Topic: Analyze the symbolism of the woman-shaped cake at the end of Margaret Atwood’s The Edible Woman. Why does Duncan eat it but Peter refuse to eat it?



Essays will be evaluated according to the following criteria.

Thesis Statement: The foundation of an essay is its thesis statement, a specific interpretive argument about the text. Students should articulate a clear and specific argument that can be stated in a single, succinct sentence. Remember, the entire purpose of the essay is to persuade the reader of the validity of the critical, argumentative assertion made in the thesis statement.
Introduction: After the thesis statement, the introduction is perhaps the most important part of the essay. In this opening paragraph, students should introduce the topic to be discussed, offer the specific thesis they intend to prove, and indicate how they intend to go about proving it. The introduction thus gives the reader a clear sense of the whole essay—think of it as a “road map” of the essay—although it contains no specific evidence to back up its claims.
Body: The bulk of the essay will be taken up with a series of paragraphs that offer evidence from the primary source(s) to support the argument offered in the thesis. Each paragraph should have a topic sentence that clearly defines the aspect of the argument the paragraph will explore, and a number of sentences to present the proof. Remember, it is not sufficient merely to make an assertion about the text; this assertion must also be backed up with solid, specific evidence. Be conscious of making smooth transitions between paragraphs. Show the reader why the shift is being made, and draw the necessary connections to show that the paragraphs together are part of a larger, coherent argument, and not simply independent “mini essays.”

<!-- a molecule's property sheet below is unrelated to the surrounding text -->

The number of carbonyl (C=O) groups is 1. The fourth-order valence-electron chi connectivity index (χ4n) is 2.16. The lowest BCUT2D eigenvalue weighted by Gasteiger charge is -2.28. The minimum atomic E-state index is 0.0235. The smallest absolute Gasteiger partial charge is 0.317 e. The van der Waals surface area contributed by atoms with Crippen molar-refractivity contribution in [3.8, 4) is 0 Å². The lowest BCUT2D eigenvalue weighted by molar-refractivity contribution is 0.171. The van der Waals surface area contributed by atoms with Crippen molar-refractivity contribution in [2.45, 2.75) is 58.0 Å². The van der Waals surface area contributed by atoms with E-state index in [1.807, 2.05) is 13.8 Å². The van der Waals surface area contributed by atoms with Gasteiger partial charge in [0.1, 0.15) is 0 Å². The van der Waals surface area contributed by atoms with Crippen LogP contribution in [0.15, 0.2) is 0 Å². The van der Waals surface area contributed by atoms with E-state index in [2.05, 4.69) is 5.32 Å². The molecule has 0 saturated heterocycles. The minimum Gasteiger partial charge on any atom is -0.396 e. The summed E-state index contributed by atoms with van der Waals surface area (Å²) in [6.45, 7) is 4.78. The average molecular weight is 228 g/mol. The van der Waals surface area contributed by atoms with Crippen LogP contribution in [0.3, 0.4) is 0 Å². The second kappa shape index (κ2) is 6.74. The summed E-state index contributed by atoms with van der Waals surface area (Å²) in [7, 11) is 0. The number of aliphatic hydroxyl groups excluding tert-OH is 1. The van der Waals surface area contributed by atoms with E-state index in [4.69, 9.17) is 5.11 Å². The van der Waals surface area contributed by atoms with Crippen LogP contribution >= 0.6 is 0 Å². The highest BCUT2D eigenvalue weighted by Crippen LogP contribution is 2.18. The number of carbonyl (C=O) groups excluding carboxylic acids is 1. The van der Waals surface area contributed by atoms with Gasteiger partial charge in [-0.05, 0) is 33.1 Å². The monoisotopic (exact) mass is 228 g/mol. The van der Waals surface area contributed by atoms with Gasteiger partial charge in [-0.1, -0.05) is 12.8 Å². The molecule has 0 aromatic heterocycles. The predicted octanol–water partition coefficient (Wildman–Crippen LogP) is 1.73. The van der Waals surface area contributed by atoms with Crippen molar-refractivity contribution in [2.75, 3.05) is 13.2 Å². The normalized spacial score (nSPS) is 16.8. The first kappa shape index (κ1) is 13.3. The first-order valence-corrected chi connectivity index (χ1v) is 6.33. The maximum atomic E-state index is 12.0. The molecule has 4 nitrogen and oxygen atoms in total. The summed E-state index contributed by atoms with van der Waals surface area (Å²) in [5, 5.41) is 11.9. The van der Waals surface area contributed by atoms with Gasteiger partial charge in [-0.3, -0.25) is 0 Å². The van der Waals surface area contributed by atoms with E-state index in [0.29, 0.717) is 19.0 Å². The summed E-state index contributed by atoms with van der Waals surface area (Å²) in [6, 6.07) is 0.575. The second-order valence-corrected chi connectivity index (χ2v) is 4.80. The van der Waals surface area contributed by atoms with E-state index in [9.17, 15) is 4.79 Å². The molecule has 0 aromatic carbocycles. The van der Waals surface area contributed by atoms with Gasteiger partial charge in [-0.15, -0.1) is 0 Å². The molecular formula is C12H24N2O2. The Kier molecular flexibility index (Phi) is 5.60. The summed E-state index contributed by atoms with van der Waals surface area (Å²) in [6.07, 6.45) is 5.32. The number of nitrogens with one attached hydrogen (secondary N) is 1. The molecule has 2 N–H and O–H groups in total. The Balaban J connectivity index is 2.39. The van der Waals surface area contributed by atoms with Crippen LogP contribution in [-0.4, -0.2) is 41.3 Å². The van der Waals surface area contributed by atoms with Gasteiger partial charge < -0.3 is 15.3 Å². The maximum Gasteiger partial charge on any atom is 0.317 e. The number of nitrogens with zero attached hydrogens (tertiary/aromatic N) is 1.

Conclusion: The essay should end with a brief conclusion that brings the essay together and leaves the reader satisfied that students have proven what they set out to prove in the thesis statement. The best conclusions both rearticulate the thesis statement (i.e., phrase the thesis in different words) and provide closure for the reader in the form of a memorable final statement.
Style: It is not sufficient merely to have intelligent insights about texts; those insights must be communicated to the reader clearly and concisely. Therefore, students will be assessed on technical matters such as spelling, diction, grammatical correctness, and sentence structure.
Tone: A formal essay must maintain a professional, mature tone from beginning to end. Address the arguments to the reader in a consistently courteous, confident, and formal manner. Avoid colloquialisms, slang expressions, abbreviations, jokes, puns, coarse language, and anything else that might lower the formal, professional tone of the essay.

Type of service-Academic paper writing
Type of assignment-Essay
Pages / words-4 / 1100
Number of sources-1
Academic level-Master’s
Paper format-MLA
Line spacing-Double

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